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it’s top to give timely notice to the city of Gaur. About the imitation elephant’s tusks on the shaft much has been speculated, but it can be said with certainty that these were copied from the Hiran Minar at Fathpur Sikri, both being built during the time of the great Mughal. These could be a sort of a decorative motif, but at the same time a device for hanging human heads as a warning for the pirates roaming in the rivers for merchandise boats, and also perhaps the rebels against Mughal rule. Catherine Asher finds it tempting to suggest that the minar could have been built by Raja Mansingh, Akbar’s general and governor when he was subduing rebel forces in Bengal. The spikes of the

The minar at Old Maldah minar in the event ‘were used to display

(c. late 16th century) rebel heads as a warning’.4

Situated on a river junction the minar was not only functional in character, but also must have been one of the decorative elements of the town viewed from distance and different directions.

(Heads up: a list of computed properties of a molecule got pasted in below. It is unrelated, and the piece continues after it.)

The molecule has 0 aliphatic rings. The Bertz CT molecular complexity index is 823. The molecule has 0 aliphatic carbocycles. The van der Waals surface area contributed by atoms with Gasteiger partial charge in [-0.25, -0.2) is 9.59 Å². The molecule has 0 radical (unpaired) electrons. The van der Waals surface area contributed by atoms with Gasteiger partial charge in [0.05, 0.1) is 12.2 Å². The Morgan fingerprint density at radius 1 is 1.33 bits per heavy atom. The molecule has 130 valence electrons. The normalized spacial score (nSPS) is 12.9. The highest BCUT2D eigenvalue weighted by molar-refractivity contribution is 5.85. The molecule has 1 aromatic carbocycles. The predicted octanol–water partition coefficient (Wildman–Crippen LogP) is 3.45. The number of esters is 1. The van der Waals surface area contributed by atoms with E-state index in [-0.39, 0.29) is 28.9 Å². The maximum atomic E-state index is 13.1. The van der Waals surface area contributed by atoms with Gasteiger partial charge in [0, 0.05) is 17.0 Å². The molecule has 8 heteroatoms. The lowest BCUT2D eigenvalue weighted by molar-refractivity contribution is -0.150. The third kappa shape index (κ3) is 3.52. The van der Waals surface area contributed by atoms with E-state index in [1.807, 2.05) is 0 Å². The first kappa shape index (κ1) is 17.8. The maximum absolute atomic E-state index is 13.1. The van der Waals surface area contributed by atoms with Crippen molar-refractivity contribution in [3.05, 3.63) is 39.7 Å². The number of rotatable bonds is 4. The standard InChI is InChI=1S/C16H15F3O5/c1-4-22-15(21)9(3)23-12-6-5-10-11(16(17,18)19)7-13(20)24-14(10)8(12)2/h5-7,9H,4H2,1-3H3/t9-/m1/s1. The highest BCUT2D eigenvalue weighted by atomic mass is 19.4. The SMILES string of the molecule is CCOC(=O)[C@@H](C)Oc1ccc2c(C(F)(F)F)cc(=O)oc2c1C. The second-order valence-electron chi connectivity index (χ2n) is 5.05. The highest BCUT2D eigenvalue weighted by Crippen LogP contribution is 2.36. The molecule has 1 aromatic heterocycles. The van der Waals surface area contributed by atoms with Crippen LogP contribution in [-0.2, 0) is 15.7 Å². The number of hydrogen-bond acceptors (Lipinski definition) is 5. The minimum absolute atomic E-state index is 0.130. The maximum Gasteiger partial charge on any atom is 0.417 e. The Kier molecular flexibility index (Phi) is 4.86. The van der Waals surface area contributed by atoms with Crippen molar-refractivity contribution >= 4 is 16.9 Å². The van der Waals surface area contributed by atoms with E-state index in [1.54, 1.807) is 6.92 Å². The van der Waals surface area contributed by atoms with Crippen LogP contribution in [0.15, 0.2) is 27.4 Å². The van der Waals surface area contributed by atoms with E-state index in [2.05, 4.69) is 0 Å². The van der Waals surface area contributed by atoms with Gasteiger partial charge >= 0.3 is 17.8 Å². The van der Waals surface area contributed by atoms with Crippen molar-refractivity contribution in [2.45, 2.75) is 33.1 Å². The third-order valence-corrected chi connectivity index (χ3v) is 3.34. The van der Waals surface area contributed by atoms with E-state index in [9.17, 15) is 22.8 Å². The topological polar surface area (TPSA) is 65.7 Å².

3.2 Religious Buildings

Religious Buildings constitute the major surviving remains of the Mughal Period. A large number of them, mostly mosques, are known through centuries because of their continuous use as such, and other because of their sacred sanctions behind them. In fact the character of Mughal architecture in Bengal is more determined by these examples than the secular monuments mostly in ruins. The mosques have been discussed in the following pages in length grouping them into several structure-types, showing the evolution in general of the style. The tombs are also so, but because of negligence in their maintenance they are being gradually perished and encroached


image

3 In Arabic and Persian the word minar or manar literally means a place where fire (nar) burns. Originally the word was applied to the pharos at Alexandria at the top of which a fire burnt at night as a warning for mariners. Gradually the meaning of the word was extended to denote lighthouses generally, and then during the time of the Muslims to include not only mosque towers (madhana), but also by analogy to embrace any structure whose height is it’s important dimension.

4 An earlier example of the type could be the ‘Chor Minar’ at Delhi built probably by Balban (1266-87 CE) with holes instead of spikes for the reception of the thieves’ heads when cut off, and stuck into these holes as warning signs.



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